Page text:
After haitus, a nearby marine camp for kids reopens this summer

Tracey Marcus, instructor for the marine camp, holds up a starfish. (Credit: Paul Squire)
Tracey Marcus, instructor for the marine camp, holds up a starfish. (Credit: Paul Squire)

Tracy Marcus, an instructor at the Suffolk County Marine Environmental Learning Center in Southold, points through the clear water in an open-topped tank, where a scallop about the size of a clenched fist lies on its side, revealing a ring of bright blue eyes. She reaches in to pick it up and fish and shrimp scurry away as the scallop snaps shut.

The “touch tank” is one of four at the Cedar Beach facility, operated by Cornell University. And this summer, during sessions of the Sea Adventures Marine Camp, the tanks — the center’s most popular attractions — will once again be open to North Fork children after nearly a decade in Babylon.

“We’ve been talking the past couple of years about doing a full-scale program,” said Kimberly Barbour, marine program outreach manager for Cornell Cooperative Extension of Suffolk County. “Back in its heyday, [the old] program was huge.”

The North Fork summer camp had run for several years, but in 2007 the extension chose to move it to Babylon. For the past few years, a smaller program, accommodating only nine children at a time, was set up in Southold. But when the Babylon location became unavailable last year, the larger summer camp program was able to move back to the East End.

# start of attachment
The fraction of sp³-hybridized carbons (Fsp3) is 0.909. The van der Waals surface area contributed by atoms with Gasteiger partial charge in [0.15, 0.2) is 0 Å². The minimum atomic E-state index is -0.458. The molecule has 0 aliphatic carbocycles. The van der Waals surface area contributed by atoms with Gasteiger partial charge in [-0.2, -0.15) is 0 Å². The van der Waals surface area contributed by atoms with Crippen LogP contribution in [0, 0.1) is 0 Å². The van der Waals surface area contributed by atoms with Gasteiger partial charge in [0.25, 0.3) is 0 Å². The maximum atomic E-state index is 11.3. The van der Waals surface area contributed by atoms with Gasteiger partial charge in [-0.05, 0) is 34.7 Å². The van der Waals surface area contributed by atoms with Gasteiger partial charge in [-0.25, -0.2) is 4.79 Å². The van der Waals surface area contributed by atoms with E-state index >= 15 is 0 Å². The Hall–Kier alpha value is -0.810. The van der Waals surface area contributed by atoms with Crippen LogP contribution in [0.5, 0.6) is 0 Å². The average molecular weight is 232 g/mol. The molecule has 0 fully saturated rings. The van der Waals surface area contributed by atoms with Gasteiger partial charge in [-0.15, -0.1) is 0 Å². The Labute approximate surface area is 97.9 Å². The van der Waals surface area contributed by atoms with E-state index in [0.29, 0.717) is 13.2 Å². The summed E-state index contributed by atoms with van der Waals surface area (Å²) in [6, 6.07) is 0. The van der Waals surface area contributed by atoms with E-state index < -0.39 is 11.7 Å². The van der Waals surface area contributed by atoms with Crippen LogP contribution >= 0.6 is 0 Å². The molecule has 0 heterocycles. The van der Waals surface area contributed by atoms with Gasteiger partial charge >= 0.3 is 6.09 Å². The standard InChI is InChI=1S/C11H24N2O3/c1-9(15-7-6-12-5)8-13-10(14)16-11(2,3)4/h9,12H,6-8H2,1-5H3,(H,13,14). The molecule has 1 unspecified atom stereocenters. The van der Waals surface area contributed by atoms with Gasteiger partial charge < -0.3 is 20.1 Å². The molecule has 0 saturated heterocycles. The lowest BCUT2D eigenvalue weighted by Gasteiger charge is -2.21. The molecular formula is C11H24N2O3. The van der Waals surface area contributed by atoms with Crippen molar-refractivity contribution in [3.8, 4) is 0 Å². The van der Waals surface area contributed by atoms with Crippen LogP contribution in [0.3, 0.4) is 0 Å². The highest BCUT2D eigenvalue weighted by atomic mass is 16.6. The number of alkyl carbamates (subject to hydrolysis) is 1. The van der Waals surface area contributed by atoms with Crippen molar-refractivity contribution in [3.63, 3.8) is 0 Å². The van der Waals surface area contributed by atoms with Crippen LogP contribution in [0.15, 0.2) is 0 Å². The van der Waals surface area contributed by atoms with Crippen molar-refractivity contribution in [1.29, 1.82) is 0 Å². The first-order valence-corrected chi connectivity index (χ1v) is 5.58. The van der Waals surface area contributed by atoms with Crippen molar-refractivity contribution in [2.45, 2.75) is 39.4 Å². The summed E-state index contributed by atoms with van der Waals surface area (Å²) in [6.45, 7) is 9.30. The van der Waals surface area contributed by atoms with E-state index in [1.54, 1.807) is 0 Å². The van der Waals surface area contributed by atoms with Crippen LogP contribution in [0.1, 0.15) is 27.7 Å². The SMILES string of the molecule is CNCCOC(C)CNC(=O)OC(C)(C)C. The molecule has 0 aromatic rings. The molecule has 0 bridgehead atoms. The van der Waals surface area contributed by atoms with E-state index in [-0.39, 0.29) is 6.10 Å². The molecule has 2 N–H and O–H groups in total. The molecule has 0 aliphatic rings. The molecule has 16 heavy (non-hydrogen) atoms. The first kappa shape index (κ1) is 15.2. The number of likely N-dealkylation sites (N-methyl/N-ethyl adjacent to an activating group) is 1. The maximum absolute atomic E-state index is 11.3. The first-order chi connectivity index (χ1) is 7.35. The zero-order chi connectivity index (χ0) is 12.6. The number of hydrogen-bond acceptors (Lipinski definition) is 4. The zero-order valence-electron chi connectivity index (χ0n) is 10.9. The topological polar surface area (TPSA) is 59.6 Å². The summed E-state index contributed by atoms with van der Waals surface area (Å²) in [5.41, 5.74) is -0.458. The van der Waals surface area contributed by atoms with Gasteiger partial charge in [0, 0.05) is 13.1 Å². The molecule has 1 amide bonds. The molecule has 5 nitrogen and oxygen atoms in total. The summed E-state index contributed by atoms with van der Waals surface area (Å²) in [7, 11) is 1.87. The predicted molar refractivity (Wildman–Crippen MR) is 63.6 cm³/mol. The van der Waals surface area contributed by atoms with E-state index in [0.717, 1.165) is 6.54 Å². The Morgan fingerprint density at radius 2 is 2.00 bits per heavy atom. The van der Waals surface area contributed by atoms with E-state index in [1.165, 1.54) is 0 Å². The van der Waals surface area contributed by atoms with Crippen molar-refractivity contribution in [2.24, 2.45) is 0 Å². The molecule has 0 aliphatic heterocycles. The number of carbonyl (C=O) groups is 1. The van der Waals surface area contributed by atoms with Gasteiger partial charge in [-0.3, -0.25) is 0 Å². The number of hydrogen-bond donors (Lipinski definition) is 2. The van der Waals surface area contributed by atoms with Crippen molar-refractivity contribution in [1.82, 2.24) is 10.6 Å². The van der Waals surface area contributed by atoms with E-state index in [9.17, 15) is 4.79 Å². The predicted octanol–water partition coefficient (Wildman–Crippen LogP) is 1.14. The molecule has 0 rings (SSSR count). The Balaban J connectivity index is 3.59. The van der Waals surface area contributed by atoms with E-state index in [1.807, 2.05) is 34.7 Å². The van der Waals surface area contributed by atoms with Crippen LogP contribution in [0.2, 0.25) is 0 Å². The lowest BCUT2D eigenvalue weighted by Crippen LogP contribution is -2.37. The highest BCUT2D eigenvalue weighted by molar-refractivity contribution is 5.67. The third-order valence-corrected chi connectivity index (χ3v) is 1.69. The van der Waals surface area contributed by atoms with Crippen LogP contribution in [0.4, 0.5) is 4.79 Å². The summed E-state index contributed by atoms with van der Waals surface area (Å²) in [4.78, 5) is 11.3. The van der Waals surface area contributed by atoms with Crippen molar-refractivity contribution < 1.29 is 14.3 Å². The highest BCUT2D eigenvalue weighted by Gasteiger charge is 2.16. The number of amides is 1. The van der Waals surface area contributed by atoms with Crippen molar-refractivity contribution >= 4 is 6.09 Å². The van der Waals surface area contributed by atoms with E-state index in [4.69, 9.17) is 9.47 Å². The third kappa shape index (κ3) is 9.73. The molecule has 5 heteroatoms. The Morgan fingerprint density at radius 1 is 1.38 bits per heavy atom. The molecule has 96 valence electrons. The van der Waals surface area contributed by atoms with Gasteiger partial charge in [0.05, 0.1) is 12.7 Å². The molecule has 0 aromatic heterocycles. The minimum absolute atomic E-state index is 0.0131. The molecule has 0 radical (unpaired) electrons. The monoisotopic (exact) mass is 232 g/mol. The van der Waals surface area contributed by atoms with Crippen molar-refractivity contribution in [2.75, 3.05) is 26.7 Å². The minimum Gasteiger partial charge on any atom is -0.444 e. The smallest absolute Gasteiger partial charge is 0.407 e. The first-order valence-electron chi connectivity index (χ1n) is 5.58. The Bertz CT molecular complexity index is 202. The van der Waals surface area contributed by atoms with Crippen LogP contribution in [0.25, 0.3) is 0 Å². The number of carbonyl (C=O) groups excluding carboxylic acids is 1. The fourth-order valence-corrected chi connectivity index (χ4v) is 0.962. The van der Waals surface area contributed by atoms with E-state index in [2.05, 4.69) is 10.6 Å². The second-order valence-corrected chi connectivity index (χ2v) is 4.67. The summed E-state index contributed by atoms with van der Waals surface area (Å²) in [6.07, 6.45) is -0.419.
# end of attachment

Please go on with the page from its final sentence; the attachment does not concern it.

The camp offers a variety of week-long courses, some of them offered multiple times over the summer. A main camp will include interactive exhibits, activities in the nearby salt marsh and marine-themed arts and crafts, Ms. Marcus said.

Campers will also get to explore the touch tank room and pick up starfish and hermit crabs. Nearby, tropical fish and even small sharks native to the area swim in larger tanks.

Programs are designed for campers in various age groups from 6 to 12 and include a special week devoted to marine mammals like whales, seals and dolphins, as well as the popular “shark week.”

Both of those week-long camps feature trips to the Long Island Aquarium in Riverhead.

When they’re not out exploring, Ms. Marcus said, campers will be inside the Cedar Beach learning center, in a classroom with a digital microscope that can be streamed to a giant TV, Ms. Marcus said.

There’s also enough space in the center to hold camps for younger and older children at the same time, meaning parents with kids of different ages can enroll them all at once, she added.

The online registration period is now open at and will remain open until the camp programs begin in early July.

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